Walk on the wild side

Walk on the wild side

Walk on the wild side

Deepak Dalal, a chemical engineer from an American university decided that Indian writers had never used the great Indian outdoors as settings for children’s stories. His books, Sahyadri Adventure, Anirudh’s Dream, and Koleshwar Secret, hope to bring alive not just the outdoors but ecological issues too. They have become course books in some schools. It hardly takes an effort to realise why Dalal’s books are headed for success: because kids don’t get a chance to experience the outdoors, they don’t know what it is to climb a tree and come face-to- face with a gecko, or run up a hill and feel the wind become an enemy or an ally. Result: a lack of regular physical activity, a low understanding of the environment and the very real threat of adolescent obesity.
In a recent survey of school children in the 5-14 age group done by EduSport, a Bangalore-based integrated sports management service, 25 per cent of the children above eight years were found to be either obese or overweight (see box ‘Shape of things to come’ for details of the survey).

While the reason for the growing rate of obesity is the general lack of access to physical activity, Arvind Krishnan, founder of Runners for Life that encourages people to take to marathon running, an outdoor activity that requires little or no equipment and infrastructure, thinks that kids today lead high-pressure lives.

“Too many things to go for, each taking longer; commutes (even to school) increasing; meeting new people on a regular basis (facebook, etc) and thus many more people and initiatives to stay on top off. What falls off the table in such  circumstances is play. Much like the young adults who gave up play and became the paunchy 40-year-olds of today, these kids are hitting the same trajectory but earlier and faster,” he explains.

The fall out of such circumstances is not unusual. Dalal is not the only one who has figured out the need to fill the gap. Vijay Kulkarni, the person behind Aavishkaar Camps, an initiative that has been educating children about the outdoors for the last decade, says: “Most kids are aware of nature, thanks to channels like Discovery and NatGeo. They also learn a lot in school and once they are out there in the forest, they begin to relate to what they have seen and learnt.” He takes more than 1,000 children each year to experience the outdoors. But, according to him, a very small percentage, maybe just 2 odd kids in a group of 50, actually know the different animals and species.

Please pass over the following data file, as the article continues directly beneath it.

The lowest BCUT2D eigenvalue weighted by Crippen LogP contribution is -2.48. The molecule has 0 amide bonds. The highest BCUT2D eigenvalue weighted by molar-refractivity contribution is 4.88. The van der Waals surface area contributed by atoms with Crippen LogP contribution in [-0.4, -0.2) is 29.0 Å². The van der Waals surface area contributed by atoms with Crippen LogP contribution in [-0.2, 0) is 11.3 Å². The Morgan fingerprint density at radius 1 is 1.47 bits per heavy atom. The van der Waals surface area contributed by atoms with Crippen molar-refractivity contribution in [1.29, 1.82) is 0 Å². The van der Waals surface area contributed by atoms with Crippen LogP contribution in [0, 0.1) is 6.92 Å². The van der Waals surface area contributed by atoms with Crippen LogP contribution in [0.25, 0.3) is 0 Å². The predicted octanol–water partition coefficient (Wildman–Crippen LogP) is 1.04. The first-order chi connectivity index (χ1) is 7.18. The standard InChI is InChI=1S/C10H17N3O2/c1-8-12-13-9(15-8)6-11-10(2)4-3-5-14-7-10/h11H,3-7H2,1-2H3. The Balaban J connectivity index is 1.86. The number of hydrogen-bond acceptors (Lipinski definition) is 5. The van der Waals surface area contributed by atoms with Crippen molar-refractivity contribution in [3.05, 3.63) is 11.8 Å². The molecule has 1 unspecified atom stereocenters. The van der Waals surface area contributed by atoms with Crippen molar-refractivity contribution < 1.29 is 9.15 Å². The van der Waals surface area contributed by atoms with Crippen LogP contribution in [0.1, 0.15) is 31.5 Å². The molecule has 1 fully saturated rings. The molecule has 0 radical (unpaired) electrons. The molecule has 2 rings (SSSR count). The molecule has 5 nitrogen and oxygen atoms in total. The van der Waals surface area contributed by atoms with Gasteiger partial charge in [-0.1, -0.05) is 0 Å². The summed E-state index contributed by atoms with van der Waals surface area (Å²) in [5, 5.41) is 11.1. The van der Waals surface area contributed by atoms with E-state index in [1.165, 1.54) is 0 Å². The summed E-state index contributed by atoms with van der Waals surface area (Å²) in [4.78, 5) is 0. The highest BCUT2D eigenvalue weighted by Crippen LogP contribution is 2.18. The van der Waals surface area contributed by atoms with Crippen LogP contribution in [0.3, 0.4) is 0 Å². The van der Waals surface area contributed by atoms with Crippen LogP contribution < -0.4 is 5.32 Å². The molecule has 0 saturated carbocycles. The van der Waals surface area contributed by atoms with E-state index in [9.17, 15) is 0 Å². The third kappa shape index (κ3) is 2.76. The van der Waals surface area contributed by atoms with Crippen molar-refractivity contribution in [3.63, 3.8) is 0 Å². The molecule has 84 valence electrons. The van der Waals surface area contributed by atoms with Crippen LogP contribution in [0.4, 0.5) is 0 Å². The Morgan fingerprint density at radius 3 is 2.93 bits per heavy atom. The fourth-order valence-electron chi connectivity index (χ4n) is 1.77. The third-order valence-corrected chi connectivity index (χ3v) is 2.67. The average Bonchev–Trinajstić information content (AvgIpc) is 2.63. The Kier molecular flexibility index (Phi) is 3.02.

So two major issues crop up due to the lack of easy access to the outdoors: obesity that can be attributed to low levels of activity, and a distinct lack of appreciation for the environment resulting in children being unable to even tell the difference between a centipede and a caterpillar.

A completely unexpected outcome of the outdoor-environmental ignorance-health dynamics has been the way it has begun to reshape outdoor activities and sports. For example, Tarun Huku, founder of ChotaGolf has begun to make an expensive sport like golf accessible to school children. “Golf is a great low-impact way to develop cardio activity, core stability, balance and focus that is necessary to function effectively and reduce the risk of health concerns,” says Huku.
During a round of golf a person walks about five miles. It takes four hours to complete 18 holes and during that time a golfer burns roughly 352 calories an hour. A round of golf burns approximately 1404 calories.

But the beauty of a golf course, says Huku, is that it is like a giant air purification system. Most golf courses have thousands of trees, shrubs and flowering plants. Literally tens of varieties exist on any golf course. It is like a mini Lal Bagh with a lot more fun. In addition to the trees and shrubs, golf courses have water bodies that usually have resident water birds and fish. “I have rarely seen a sullen child on a golf course,” says Huku, “They are so happy being in these natural surroundings that pique their curiosity.”

Not surprisingly, the fall out has also been a dramatic growth in businesses and organisations (see box ‘Help, naturally…’) that ensure kids have a chance to enjoy nature, flex their limbs and fill their minds with a concern for the environment.

According to Tarun Chandna, founder, InMe, one of the country’s leading companies that introduce children to the outdoors, for many children today, it’s about experiencing things for the first time — it could be being bitten by a leech or touching a snake or being stung by stinging nettles or using cow dung to make a fire. Chandna should know (see box ‘Look ma, I’m all grown-up now!’). His company takes thousands of kids to nature camps across the country and the kids always come back with their rucksacks full of little things made from nature or notebooks filled with drawings of birds, bugs and flowers. Many of them come back with an appreciation for simple camp food. And quite a few have been known to return with lowered body weight.

The outdoors is not about trying to turn children into biologists and naturalists. It’s just about enjoying what is free, all around us and should be a part of life.
As Kulkarni of Aavishkaar says, “We are satisfied if the kid appreciates the sound of a waterfall deep in the jungle and wishes to hear more of it in the years to come.”